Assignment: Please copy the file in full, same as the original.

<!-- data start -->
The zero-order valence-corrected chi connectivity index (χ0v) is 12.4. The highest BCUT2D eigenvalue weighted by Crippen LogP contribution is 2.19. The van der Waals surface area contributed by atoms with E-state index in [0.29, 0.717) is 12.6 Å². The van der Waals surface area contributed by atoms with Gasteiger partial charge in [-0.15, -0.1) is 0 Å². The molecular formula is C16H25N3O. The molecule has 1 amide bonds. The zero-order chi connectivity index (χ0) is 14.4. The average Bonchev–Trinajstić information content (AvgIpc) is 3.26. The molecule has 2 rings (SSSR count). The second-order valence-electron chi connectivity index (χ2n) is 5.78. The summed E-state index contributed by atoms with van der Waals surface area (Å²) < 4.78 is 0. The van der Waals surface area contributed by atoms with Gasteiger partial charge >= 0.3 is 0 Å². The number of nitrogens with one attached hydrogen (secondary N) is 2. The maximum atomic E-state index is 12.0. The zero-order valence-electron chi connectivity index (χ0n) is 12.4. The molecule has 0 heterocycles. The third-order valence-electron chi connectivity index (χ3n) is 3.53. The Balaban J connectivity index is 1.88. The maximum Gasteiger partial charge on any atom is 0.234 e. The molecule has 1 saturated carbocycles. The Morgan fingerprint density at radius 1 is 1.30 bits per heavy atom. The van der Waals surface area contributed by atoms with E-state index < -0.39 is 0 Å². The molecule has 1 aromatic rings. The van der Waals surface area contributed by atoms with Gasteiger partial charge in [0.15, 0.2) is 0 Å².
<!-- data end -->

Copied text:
The zero-order valence-corrected chi connectivity index (χ0v) is 12.4. The highest BCUT2D eigenvalue weighted by Crippen LogP contribution is 2.19. The van der Waals surface area contributed by atoms with E-state index in [0.29, 0.717) is 12.6 Å². The van der Waals surface area contributed by atoms with Gasteiger partial charge in [-0.15, -0.1) is 0 Å². The molecular formula is C16H25N3O. The molecule has 1 amide bonds. The zero-order chi connectivity index (χ0) is 14.4. The average Bonchev–Trinajstić information content (AvgIpc) is 3.26. The molecule has 2 rings (SSSR count). The second-order valence-electron chi connectivity index (χ2n) is 5.78. The summed E-state index contributed by atoms with van der Waals surface area (Å²) < 4.78 is 0. The van der Waals surface area contributed by atoms with Gasteiger partial charge >= 0.3 is 0 Å². The number of nitrogens with one attached hydrogen (secondary N) is 2. The maximum atomic E-state index is 12.0. The zero-order valence-electron chi connectivity index (χ0n) is 12.4. The molecule has 0 heterocycles. The third-order valence-electron chi connectivity index (χ3n) is 3.53. The Balaban J connectivity index is 1.88. The maximum Gasteiger partial charge on any atom is 0.234 e. The molecule has 1 saturated carbocycles. The Morgan fingerprint density at radius 1 is 1.30 bits per heavy atom. The van der Waals surface area contributed by atoms with E-state index < -0.39 is 0 Å². The molecule has 1 aromatic rings. The van der Waals surface area contributed by atoms with Gasteiger partial charge in [0.15, 0.2) is 0 Å².